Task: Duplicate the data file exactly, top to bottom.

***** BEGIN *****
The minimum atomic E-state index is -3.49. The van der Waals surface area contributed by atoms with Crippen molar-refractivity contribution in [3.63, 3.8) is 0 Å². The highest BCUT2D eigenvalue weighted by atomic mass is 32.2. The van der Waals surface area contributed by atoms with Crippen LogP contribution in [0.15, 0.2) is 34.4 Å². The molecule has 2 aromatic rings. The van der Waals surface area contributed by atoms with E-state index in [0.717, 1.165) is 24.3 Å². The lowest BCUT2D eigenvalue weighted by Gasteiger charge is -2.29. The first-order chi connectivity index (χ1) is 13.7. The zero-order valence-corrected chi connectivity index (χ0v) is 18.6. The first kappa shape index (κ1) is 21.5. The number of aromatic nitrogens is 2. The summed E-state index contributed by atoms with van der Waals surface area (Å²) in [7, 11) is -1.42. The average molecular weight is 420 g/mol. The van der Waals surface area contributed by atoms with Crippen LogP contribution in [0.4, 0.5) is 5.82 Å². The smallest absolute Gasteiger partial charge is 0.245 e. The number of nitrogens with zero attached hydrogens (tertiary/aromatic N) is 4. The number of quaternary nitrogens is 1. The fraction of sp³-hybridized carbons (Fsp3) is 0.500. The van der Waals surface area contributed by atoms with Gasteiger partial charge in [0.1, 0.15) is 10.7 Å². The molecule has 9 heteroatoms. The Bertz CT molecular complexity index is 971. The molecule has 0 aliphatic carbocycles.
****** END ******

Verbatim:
The minimum atomic E-state index is -3.49. The van der Waals surface area contributed by atoms with Crippen molar-refractivity contribution in [3.63, 3.8) is 0 Å². The highest BCUT2D eigenvalue weighted by atomic mass is 32.2. The van der Waals surface area contributed by atoms with Crippen LogP contribution in [0.15, 0.2) is 34.4 Å². The molecule has 2 aromatic rings. The van der Waals surface area contributed by atoms with E-state index in [0.717, 1.165) is 24.3 Å². The lowest BCUT2D eigenvalue weighted by Gasteiger charge is -2.29. The first-order chi connectivity index (χ1) is 13.7. The zero-order valence-corrected chi connectivity index (χ0v) is 18.6. The first kappa shape index (κ1) is 21.5. The number of aromatic nitrogens is 2. The summed E-state index contributed by atoms with van der Waals surface area (Å²) in [7, 11) is -1.42. The average molecular weight is 420 g/mol. The van der Waals surface area contributed by atoms with Crippen LogP contribution in [0.4, 0.5) is 5.82 Å². The smallest absolute Gasteiger partial charge is 0.245 e. The number of nitrogens with zero attached hydrogens (tertiary/aromatic N) is 4. The number of quaternary nitrogens is 1. The fraction of sp³-hybridized carbons (Fsp3) is 0.500. The van der Waals surface area contributed by atoms with Gasteiger partial charge in [0.1, 0.15) is 10.7 Å². The molecule has 9 heteroatoms. The Bertz CT molecular complexity index is 971. The molecule has 0 aliphatic carbocycles.